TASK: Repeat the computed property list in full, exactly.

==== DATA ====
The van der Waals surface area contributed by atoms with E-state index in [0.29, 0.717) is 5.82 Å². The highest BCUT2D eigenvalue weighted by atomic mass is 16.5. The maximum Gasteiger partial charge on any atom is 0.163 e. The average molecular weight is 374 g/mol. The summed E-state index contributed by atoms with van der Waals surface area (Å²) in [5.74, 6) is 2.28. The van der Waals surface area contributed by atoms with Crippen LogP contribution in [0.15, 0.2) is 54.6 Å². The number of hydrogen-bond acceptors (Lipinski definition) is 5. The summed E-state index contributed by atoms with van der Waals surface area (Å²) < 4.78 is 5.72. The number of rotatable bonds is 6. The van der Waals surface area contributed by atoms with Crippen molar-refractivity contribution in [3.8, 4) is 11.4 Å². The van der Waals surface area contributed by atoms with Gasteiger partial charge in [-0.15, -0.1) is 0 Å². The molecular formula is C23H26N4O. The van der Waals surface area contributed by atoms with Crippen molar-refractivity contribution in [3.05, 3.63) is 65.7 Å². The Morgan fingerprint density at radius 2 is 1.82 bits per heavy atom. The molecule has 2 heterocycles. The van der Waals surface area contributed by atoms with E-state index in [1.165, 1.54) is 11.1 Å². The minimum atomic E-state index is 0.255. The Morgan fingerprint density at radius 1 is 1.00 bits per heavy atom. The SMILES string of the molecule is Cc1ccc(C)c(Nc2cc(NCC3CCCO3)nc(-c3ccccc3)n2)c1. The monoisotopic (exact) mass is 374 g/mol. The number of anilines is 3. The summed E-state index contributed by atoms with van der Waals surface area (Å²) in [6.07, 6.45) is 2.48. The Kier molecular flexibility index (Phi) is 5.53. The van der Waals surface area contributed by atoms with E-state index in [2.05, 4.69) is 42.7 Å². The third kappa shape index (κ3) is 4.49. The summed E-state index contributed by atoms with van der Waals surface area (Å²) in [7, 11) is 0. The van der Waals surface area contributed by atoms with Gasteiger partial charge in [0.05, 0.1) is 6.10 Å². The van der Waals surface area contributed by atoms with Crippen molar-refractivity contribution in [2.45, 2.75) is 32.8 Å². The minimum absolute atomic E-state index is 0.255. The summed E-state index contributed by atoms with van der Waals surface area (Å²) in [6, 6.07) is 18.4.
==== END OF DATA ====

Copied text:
The van der Waals surface area contributed by atoms with E-state index in [0.29, 0.717) is 5.82 Å². The highest BCUT2D eigenvalue weighted by atomic mass is 16.5. The maximum Gasteiger partial charge on any atom is 0.163 e. The average molecular weight is 374 g/mol. The summed E-state index contributed by atoms with van der Waals surface area (Å²) in [5.74, 6) is 2.28. The van der Waals surface area contributed by atoms with Crippen LogP contribution in [0.15, 0.2) is 54.6 Å². The number of hydrogen-bond acceptors (Lipinski definition) is 5. The summed E-state index contributed by atoms with van der Waals surface area (Å²) < 4.78 is 5.72. The number of rotatable bonds is 6. The van der Waals surface area contributed by atoms with Crippen molar-refractivity contribution in [3.8, 4) is 11.4 Å². The van der Waals surface area contributed by atoms with Gasteiger partial charge in [-0.15, -0.1) is 0 Å². The molecular formula is C23H26N4O. The van der Waals surface area contributed by atoms with Crippen molar-refractivity contribution in [3.05, 3.63) is 65.7 Å². The Morgan fingerprint density at radius 2 is 1.82 bits per heavy atom. The molecule has 2 heterocycles. The van der Waals surface area contributed by atoms with E-state index in [1.165, 1.54) is 11.1 Å². The minimum atomic E-state index is 0.255. The Morgan fingerprint density at radius 1 is 1.00 bits per heavy atom. The SMILES string of the molecule is Cc1ccc(C)c(Nc2cc(NCC3CCCO3)nc(-c3ccccc3)n2)c1. The monoisotopic (exact) mass is 374 g/mol. The number of anilines is 3. The summed E-state index contributed by atoms with van der Waals surface area (Å²) in [6.07, 6.45) is 2.48. The Kier molecular flexibility index (Phi) is 5.53. The van der Waals surface area contributed by atoms with E-state index in [2.05, 4.69) is 42.7 Å². The third kappa shape index (κ3) is 4.49. The summed E-state index contributed by atoms with van der Waals surface area (Å²) in [7, 11) is 0. The van der Waals surface area contributed by atoms with Gasteiger partial charge in [0.05, 0.1) is 6.10 Å². The van der Waals surface area contributed by atoms with Crippen molar-refractivity contribution in [2.45, 2.75) is 32.8 Å². The minimum absolute atomic E-state index is 0.255. The summed E-state index contributed by atoms with van der Waals surface area (Å²) in [6, 6.07) is 18.4.